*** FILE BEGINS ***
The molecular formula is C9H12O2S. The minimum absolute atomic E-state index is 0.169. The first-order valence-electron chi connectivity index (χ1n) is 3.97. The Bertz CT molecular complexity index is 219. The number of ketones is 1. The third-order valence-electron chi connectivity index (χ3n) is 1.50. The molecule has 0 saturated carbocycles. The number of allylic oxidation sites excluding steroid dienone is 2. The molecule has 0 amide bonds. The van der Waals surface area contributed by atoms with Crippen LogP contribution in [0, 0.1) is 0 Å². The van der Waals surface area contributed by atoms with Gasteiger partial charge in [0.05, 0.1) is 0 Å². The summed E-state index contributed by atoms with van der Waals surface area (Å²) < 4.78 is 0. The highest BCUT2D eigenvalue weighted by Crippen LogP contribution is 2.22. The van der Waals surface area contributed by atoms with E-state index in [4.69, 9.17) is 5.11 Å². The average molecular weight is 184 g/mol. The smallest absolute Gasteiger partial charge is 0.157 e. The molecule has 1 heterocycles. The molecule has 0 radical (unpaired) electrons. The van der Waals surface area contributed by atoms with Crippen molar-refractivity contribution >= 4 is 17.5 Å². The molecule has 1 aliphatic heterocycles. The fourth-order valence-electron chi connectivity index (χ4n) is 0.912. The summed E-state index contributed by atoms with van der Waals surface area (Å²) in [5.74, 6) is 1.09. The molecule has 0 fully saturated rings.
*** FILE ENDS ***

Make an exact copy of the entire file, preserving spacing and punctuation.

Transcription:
The molecular formula is C9H12O2S. The minimum absolute atomic E-state index is 0.169. The first-order valence-electron chi connectivity index (χ1n) is 3.97. The Bertz CT molecular complexity index is 219. The number of ketones is 1. The third-order valence-electron chi connectivity index (χ3n) is 1.50. The molecule has 0 saturated carbocycles. The number of allylic oxidation sites excluding steroid dienone is 2. The molecule has 0 amide bonds. The van der Waals surface area contributed by atoms with Crippen LogP contribution in [0, 0.1) is 0 Å². The van der Waals surface area contributed by atoms with Gasteiger partial charge in [0.05, 0.1) is 0 Å². The summed E-state index contributed by atoms with van der Waals surface area (Å²) < 4.78 is 0. The highest BCUT2D eigenvalue weighted by Crippen LogP contribution is 2.22. The van der Waals surface area contributed by atoms with E-state index in [4.69, 9.17) is 5.11 Å². The average molecular weight is 184 g/mol. The smallest absolute Gasteiger partial charge is 0.157 e. The molecule has 1 heterocycles. The molecule has 0 radical (unpaired) electrons. The van der Waals surface area contributed by atoms with Crippen molar-refractivity contribution >= 4 is 17.5 Å². The molecule has 1 aliphatic heterocycles. The fourth-order valence-electron chi connectivity index (χ4n) is 0.912. The summed E-state index contributed by atoms with van der Waals surface area (Å²) in [5.74, 6) is 1.09. The molecule has 0 fully saturated rings.